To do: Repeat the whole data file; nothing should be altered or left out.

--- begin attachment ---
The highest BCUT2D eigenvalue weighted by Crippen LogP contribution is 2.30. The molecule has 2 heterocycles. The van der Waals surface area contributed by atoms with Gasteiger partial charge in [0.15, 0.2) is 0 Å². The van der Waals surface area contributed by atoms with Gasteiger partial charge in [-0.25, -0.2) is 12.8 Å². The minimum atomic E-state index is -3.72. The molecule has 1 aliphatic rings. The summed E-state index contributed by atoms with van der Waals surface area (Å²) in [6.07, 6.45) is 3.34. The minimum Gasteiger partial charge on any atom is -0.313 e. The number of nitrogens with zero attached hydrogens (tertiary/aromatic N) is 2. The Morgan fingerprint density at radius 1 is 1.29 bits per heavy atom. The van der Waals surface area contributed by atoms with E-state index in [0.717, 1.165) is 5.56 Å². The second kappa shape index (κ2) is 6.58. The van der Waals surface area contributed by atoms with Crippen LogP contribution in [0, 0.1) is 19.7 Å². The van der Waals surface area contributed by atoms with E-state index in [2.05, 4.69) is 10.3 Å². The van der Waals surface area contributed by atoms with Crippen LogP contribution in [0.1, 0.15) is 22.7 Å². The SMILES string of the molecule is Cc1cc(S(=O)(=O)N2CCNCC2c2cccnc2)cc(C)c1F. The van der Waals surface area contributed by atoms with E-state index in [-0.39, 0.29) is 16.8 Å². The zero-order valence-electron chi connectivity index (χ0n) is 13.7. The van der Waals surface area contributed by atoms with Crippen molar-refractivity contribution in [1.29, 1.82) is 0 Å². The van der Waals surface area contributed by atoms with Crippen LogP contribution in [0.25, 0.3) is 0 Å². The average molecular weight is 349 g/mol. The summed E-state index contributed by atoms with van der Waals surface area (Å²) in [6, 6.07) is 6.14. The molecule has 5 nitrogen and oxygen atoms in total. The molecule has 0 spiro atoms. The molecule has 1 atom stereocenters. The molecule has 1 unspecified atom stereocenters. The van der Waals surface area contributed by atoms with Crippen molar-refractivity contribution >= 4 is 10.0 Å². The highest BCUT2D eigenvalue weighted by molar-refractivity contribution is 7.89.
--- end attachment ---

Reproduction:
The highest BCUT2D eigenvalue weighted by Crippen LogP contribution is 2.30. The molecule has 2 heterocycles. The van der Waals surface area contributed by atoms with Gasteiger partial charge in [0.15, 0.2) is 0 Å². The van der Waals surface area contributed by atoms with Gasteiger partial charge in [-0.25, -0.2) is 12.8 Å². The minimum atomic E-state index is -3.72. The molecule has 1 aliphatic rings. The summed E-state index contributed by atoms with van der Waals surface area (Å²) in [6.07, 6.45) is 3.34. The minimum Gasteiger partial charge on any atom is -0.313 e. The number of nitrogens with zero attached hydrogens (tertiary/aromatic N) is 2. The Morgan fingerprint density at radius 1 is 1.29 bits per heavy atom. The van der Waals surface area contributed by atoms with E-state index in [0.717, 1.165) is 5.56 Å². The second kappa shape index (κ2) is 6.58. The van der Waals surface area contributed by atoms with Crippen LogP contribution in [0, 0.1) is 19.7 Å². The van der Waals surface area contributed by atoms with E-state index in [2.05, 4.69) is 10.3 Å². The van der Waals surface area contributed by atoms with Crippen LogP contribution in [0.1, 0.15) is 22.7 Å². The SMILES string of the molecule is Cc1cc(S(=O)(=O)N2CCNCC2c2cccnc2)cc(C)c1F. The van der Waals surface area contributed by atoms with E-state index in [-0.39, 0.29) is 16.8 Å². The zero-order valence-electron chi connectivity index (χ0n) is 13.7. The van der Waals surface area contributed by atoms with Crippen molar-refractivity contribution in [1.29, 1.82) is 0 Å². The van der Waals surface area contributed by atoms with Crippen LogP contribution in [0.25, 0.3) is 0 Å². The average molecular weight is 349 g/mol. The summed E-state index contributed by atoms with van der Waals surface area (Å²) in [6, 6.07) is 6.14. The molecule has 5 nitrogen and oxygen atoms in total. The molecule has 0 spiro atoms. The molecule has 1 atom stereocenters. The molecule has 1 unspecified atom stereocenters. The van der Waals surface area contributed by atoms with Crippen molar-refractivity contribution >= 4 is 10.0 Å². The highest BCUT2D eigenvalue weighted by molar-refractivity contribution is 7.89.